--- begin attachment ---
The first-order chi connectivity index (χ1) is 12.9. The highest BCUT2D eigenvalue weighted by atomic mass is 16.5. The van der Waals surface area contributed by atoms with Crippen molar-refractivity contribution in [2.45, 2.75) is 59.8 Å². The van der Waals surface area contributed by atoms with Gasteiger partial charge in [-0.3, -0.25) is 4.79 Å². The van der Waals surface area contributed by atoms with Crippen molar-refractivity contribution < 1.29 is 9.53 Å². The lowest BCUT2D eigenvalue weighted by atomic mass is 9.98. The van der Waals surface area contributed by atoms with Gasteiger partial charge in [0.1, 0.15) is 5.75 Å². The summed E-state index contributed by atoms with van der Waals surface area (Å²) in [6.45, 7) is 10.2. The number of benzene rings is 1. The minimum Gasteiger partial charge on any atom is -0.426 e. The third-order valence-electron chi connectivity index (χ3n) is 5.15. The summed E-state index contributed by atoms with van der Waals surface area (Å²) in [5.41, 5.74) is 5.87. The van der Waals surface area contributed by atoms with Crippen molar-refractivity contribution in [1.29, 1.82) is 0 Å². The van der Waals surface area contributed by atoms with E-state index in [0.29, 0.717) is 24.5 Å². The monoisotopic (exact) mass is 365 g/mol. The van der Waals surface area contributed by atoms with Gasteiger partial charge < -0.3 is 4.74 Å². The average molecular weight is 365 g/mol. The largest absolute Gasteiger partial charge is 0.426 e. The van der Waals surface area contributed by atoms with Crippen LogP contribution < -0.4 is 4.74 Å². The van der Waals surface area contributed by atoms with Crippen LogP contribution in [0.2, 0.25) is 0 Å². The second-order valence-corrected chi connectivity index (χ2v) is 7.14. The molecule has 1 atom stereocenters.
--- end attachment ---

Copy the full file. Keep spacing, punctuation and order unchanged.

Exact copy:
The first-order chi connectivity index (χ1) is 12.9. The highest BCUT2D eigenvalue weighted by atomic mass is 16.5. The van der Waals surface area contributed by atoms with Crippen molar-refractivity contribution in [2.45, 2.75) is 59.8 Å². The van der Waals surface area contributed by atoms with Gasteiger partial charge in [-0.3, -0.25) is 4.79 Å². The van der Waals surface area contributed by atoms with Crippen molar-refractivity contribution < 1.29 is 9.53 Å². The lowest BCUT2D eigenvalue weighted by atomic mass is 9.98. The van der Waals surface area contributed by atoms with Gasteiger partial charge in [0.1, 0.15) is 5.75 Å². The summed E-state index contributed by atoms with van der Waals surface area (Å²) in [6.45, 7) is 10.2. The number of benzene rings is 1. The minimum Gasteiger partial charge on any atom is -0.426 e. The third-order valence-electron chi connectivity index (χ3n) is 5.15. The summed E-state index contributed by atoms with van der Waals surface area (Å²) in [5.41, 5.74) is 5.87. The van der Waals surface area contributed by atoms with Crippen molar-refractivity contribution in [1.29, 1.82) is 0 Å². The van der Waals surface area contributed by atoms with E-state index in [0.29, 0.717) is 24.5 Å². The monoisotopic (exact) mass is 365 g/mol. The van der Waals surface area contributed by atoms with Gasteiger partial charge < -0.3 is 4.74 Å². The average molecular weight is 365 g/mol. The largest absolute Gasteiger partial charge is 0.426 e. The van der Waals surface area contributed by atoms with Crippen LogP contribution < -0.4 is 4.74 Å². The van der Waals surface area contributed by atoms with Crippen LogP contribution in [0.2, 0.25) is 0 Å². The second-order valence-corrected chi connectivity index (χ2v) is 7.14. The molecule has 1 atom stereocenters.